Jeter is seen giving a spectacular performance in Rejoice and Shout, which introduces the uninitiated to a variety of major gospel singers and groups, trying not to shortchange either musical or faith perspectives.
The movie opens with Smokey Robinson (of Smokey Robinson and the Miracles) professing his faith, perhaps to remind us that gospel -- which often sounds very much like secular R&B -- is rooted in spirituality and that those who perform it or listen to it can be transported to near ecstatic states.
Director Don McGlynn's greatest achievement involves the "performance" footage he has assembled from gospel all-stars such as Sister Rosetta Thorpe, The Five Blind Boys of Mississippi, The Blind Boys of Alabama, Mahalia Jackson, The Clara Ward Singers and The Staple Singers.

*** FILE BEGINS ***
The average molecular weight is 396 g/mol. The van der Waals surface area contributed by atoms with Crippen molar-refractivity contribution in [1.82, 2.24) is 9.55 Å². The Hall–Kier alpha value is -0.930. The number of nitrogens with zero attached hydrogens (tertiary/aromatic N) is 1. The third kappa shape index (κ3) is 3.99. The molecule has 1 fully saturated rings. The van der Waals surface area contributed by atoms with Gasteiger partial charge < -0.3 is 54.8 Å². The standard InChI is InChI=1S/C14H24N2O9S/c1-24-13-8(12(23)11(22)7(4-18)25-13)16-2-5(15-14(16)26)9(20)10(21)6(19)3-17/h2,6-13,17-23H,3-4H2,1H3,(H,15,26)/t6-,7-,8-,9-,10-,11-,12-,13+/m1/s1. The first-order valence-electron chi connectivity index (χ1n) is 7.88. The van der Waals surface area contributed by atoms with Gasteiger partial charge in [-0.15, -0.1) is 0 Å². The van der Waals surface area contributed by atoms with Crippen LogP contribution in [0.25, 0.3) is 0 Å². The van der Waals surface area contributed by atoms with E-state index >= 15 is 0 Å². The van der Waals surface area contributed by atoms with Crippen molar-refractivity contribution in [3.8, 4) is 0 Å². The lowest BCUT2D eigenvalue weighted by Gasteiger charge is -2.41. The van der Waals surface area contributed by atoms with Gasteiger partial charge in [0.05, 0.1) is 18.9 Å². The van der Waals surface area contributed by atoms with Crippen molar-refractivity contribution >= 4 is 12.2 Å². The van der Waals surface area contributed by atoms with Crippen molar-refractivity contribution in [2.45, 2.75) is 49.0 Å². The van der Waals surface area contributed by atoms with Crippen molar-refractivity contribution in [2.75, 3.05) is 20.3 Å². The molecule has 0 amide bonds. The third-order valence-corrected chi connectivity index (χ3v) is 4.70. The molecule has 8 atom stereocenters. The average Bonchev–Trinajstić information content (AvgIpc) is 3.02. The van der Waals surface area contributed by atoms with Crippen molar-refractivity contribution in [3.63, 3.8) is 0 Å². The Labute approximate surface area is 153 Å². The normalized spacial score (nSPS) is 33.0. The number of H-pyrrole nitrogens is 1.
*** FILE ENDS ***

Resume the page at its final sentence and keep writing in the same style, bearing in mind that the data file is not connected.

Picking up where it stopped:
Interviews from experts -- Bill Carpenter, Anthony Heilbut and Jacquie Gales Webb -- are punctuated with comments from singers Mavis Staples, Ira Tucker (of The Dixie Hummingbirds) and others.
McGlynn's documentary could have benefited from a little more social context; it's really a kind of annotated concert film, but it should help spread the word about gospel music in all its soul stirring varieties.
*Since I wrote this brief review, a friend who knows more about music than I'll ever know told me that I actually might have encountered Jeter before. He said Jeter and The Hummingbirds worked with Paul Simon on a couple of tunes: Loves Me Like a Rock and Take Me to the Mardi Gras. Jeter also provided some of the inspiration for Simon's Bridge Over Troubled Waters.